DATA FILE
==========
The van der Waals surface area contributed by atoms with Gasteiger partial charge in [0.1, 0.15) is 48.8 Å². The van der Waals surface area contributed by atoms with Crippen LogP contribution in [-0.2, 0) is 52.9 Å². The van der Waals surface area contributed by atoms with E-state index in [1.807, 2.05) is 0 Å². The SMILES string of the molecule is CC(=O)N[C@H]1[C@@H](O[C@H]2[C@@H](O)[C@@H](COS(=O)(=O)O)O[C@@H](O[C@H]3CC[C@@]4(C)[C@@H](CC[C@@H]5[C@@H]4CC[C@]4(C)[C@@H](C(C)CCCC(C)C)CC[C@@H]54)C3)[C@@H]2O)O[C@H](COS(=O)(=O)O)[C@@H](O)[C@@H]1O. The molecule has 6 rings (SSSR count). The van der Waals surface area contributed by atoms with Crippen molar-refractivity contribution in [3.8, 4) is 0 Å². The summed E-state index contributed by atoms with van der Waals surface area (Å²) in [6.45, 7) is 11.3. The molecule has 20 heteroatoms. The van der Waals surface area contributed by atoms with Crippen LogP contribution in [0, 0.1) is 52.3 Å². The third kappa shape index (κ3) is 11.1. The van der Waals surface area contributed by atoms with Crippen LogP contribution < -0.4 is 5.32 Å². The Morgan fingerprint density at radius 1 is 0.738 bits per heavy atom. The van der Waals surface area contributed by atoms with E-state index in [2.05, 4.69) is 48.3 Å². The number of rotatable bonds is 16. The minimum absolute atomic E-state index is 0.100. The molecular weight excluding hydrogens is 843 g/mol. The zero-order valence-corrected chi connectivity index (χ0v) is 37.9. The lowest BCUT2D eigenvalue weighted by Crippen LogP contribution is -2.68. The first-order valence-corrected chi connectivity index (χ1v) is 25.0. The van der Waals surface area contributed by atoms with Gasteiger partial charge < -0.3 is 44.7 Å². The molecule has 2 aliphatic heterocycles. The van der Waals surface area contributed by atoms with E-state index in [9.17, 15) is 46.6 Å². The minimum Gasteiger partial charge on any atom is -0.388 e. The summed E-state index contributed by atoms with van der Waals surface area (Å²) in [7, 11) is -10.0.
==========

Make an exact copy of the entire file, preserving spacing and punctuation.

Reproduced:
The van der Waals surface area contributed by atoms with Gasteiger partial charge in [0.1, 0.15) is 48.8 Å². The van der Waals surface area contributed by atoms with Crippen LogP contribution in [-0.2, 0) is 52.9 Å². The van der Waals surface area contributed by atoms with E-state index in [1.807, 2.05) is 0 Å². The SMILES string of the molecule is CC(=O)N[C@H]1[C@@H](O[C@H]2[C@@H](O)[C@@H](COS(=O)(=O)O)O[C@@H](O[C@H]3CC[C@@]4(C)[C@@H](CC[C@@H]5[C@@H]4CC[C@]4(C)[C@@H](C(C)CCCC(C)C)CC[C@@H]54)C3)[C@@H]2O)O[C@H](COS(=O)(=O)O)[C@@H](O)[C@@H]1O. The molecule has 6 rings (SSSR count). The van der Waals surface area contributed by atoms with Crippen molar-refractivity contribution in [3.8, 4) is 0 Å². The summed E-state index contributed by atoms with van der Waals surface area (Å²) in [6.45, 7) is 11.3. The molecule has 20 heteroatoms. The van der Waals surface area contributed by atoms with Crippen LogP contribution in [0, 0.1) is 52.3 Å². The third kappa shape index (κ3) is 11.1. The van der Waals surface area contributed by atoms with Crippen LogP contribution < -0.4 is 5.32 Å². The Morgan fingerprint density at radius 1 is 0.738 bits per heavy atom. The van der Waals surface area contributed by atoms with E-state index in [2.05, 4.69) is 48.3 Å². The number of rotatable bonds is 16. The minimum absolute atomic E-state index is 0.100. The molecular weight excluding hydrogens is 843 g/mol. The zero-order valence-corrected chi connectivity index (χ0v) is 37.9. The lowest BCUT2D eigenvalue weighted by Crippen LogP contribution is -2.68. The first-order valence-corrected chi connectivity index (χ1v) is 25.0. The van der Waals surface area contributed by atoms with Gasteiger partial charge < -0.3 is 44.7 Å². The molecule has 2 aliphatic heterocycles. The van der Waals surface area contributed by atoms with E-state index in [9.17, 15) is 46.6 Å². The minimum Gasteiger partial charge on any atom is -0.388 e. The summed E-state index contributed by atoms with van der Waals surface area (Å²) in [7, 11) is -10.0.